22 August 2006

I can be my own reporter

When I was younger, I briefly thought about being a reporter. Part of
this was due to watching Dad as a freelance reporter for a couple of
newspapers in the area. My only problem was that I was a little on
the shy side to ask people questions. I have since gotten over that
issue, as far as it is concerned with finding information.

With the new media that has been popping, mainly due to RSS and the
explosion of electronic devices that make it easy to record stuff, I
realized that I can be my own reporter. How is this possible? Here's a
rundown of things you can do.

Do you own a digital camera? A camera phone? Do you have a blog?
Do you own a wireless device that allows you to get on the internet?
Do you own a digital voice recorder?

Say you see something interesting that you think people would be
interested in like a fire. You can take pictures of the event with
the camera, take notes with your PDA or even record and interview with
the Fire department or owner of the building. With a little editing,
you can go to your nearest WiFi hotspot to upload the pictures and mp3
files and post the story that updates your RSS file. Anyone who
subscribes to your feed can then see the story.

With Flickr's new email capability, allowing you to send pictures from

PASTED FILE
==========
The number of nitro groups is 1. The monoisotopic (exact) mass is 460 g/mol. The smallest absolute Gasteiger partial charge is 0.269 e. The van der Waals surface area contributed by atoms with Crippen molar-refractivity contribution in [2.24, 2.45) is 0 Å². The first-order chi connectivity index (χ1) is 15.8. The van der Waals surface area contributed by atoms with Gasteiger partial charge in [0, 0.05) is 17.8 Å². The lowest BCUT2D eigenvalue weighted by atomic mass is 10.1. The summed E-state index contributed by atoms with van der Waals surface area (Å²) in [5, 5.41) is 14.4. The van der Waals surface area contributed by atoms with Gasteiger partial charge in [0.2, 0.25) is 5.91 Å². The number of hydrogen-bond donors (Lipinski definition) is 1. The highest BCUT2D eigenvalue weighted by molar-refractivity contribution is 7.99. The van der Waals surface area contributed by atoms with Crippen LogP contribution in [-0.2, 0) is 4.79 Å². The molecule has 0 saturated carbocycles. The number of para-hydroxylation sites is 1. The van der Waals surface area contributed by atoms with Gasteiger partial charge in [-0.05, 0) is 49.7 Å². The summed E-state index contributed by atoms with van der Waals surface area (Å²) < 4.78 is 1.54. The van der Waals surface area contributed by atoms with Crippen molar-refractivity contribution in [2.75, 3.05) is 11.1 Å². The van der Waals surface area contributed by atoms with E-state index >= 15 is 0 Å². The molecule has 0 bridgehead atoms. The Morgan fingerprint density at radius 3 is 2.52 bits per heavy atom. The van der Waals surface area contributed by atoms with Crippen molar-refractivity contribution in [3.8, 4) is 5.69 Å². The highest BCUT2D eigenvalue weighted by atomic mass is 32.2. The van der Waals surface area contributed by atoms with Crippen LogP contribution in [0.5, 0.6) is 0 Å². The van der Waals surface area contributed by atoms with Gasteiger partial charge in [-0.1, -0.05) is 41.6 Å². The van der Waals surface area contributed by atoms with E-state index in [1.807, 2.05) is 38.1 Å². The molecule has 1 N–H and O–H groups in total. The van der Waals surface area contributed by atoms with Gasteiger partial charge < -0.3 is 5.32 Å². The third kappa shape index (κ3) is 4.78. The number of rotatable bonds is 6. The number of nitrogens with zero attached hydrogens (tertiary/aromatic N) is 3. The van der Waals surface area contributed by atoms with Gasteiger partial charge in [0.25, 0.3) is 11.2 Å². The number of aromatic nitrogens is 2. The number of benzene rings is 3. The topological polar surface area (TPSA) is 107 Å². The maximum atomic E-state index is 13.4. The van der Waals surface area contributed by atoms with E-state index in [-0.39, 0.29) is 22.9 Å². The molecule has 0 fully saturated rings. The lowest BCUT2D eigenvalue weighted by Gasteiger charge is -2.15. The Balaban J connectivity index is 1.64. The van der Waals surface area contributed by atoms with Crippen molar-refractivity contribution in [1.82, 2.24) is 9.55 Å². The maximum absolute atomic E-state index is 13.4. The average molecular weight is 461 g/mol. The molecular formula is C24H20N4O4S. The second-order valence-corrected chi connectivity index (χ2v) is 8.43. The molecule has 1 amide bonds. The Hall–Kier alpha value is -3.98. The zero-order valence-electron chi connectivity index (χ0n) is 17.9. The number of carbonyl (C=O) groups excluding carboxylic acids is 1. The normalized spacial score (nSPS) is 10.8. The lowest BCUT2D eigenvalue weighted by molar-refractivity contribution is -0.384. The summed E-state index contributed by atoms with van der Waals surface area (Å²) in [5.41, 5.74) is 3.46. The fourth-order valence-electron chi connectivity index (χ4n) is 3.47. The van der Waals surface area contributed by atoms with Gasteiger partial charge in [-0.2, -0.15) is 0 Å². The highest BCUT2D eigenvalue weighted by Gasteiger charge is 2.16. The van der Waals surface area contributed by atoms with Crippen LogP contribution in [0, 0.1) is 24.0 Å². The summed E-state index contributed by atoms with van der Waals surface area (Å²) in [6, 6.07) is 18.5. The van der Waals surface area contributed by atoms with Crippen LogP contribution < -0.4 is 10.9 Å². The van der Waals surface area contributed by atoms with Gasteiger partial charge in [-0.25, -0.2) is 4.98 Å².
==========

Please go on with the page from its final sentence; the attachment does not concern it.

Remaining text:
your camera phone and posting to your blog as well (Blogger has this
capability too), you can do this from almost anywhere.

I find this exciting. In a way as Mom and Dad post pictures to their
Flickr site and Dad updates his blog as well as Mary and I, and Amy
and Brendon, we can report our own stories that our families find
interesting. I report stuff for Mom and Dad, and everyone else who
reads my blog, provide my opinion and analysis, and just provide
pictures for people to see.

I have been debating on starting my own podcast (i.e. my own radio
show for people to download). I always liked doing radio when I
worked at AccuWeather, so I always to see how I can get back at it.
My biggest stumbling blocks are time and what to podcast. Well I have
the latter figured out. I look at what kind of weather information
people would want here in northern Michigan. Most of it is available,
but a lot of people don't know how to interpret some of the weather
data to apply it to their situation.

Here, the main thing is recreational weather. Outdoor activities here
are one of the main economic forces. So I have been toying with the
idea of doing recreational forecasts for here. The only problem that
I will run into besides time, will be that as a federal government
worker, I have to be careful about doing anything that is related to
my field of work and using the tools or the appearance of using the
tools and my government time to do a personal thing, especially if I
could make money with it.

So what am I saying here? You can do almost any type of reporting and
you don't have to work through the traditional media. I subscribe to
several different types of news services, some of which are not
traditional, but are blogs and podcasts, and I find that I am just as
informed as anyone else.

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